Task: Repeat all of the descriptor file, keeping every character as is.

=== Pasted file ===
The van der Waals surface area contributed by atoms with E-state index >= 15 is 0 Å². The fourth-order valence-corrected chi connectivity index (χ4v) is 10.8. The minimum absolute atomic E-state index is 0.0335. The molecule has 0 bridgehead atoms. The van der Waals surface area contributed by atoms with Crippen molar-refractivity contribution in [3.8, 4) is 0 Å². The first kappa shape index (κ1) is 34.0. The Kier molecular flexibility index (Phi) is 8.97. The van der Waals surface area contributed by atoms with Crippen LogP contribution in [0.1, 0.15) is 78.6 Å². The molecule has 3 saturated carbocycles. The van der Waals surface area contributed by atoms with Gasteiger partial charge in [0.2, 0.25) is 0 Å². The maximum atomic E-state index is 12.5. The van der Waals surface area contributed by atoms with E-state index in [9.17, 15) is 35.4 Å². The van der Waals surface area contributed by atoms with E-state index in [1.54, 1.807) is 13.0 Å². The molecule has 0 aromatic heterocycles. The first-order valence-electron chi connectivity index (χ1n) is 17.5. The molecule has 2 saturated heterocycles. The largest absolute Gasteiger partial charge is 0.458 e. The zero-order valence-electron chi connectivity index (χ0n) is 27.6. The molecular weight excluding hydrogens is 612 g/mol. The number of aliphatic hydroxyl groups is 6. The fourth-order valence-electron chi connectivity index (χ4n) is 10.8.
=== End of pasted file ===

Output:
The van der Waals surface area contributed by atoms with E-state index >= 15 is 0 Å². The fourth-order valence-corrected chi connectivity index (χ4v) is 10.8. The minimum absolute atomic E-state index is 0.0335. The molecule has 0 bridgehead atoms. The van der Waals surface area contributed by atoms with Crippen molar-refractivity contribution in [3.8, 4) is 0 Å². The first kappa shape index (κ1) is 34.0. The Kier molecular flexibility index (Phi) is 8.97. The van der Waals surface area contributed by atoms with Crippen LogP contribution in [0.1, 0.15) is 78.6 Å². The molecule has 3 saturated carbocycles. The van der Waals surface area contributed by atoms with Gasteiger partial charge in [0.2, 0.25) is 0 Å². The maximum atomic E-state index is 12.5. The van der Waals surface area contributed by atoms with E-state index in [9.17, 15) is 35.4 Å². The van der Waals surface area contributed by atoms with E-state index in [1.54, 1.807) is 13.0 Å². The molecule has 0 aromatic heterocycles. The first-order valence-electron chi connectivity index (χ1n) is 17.5. The molecule has 2 saturated heterocycles. The largest absolute Gasteiger partial charge is 0.458 e. The zero-order valence-electron chi connectivity index (χ0n) is 27.6. The molecular weight excluding hydrogens is 612 g/mol. The number of aliphatic hydroxyl groups is 6. The fourth-order valence-electron chi connectivity index (χ4n) is 10.8.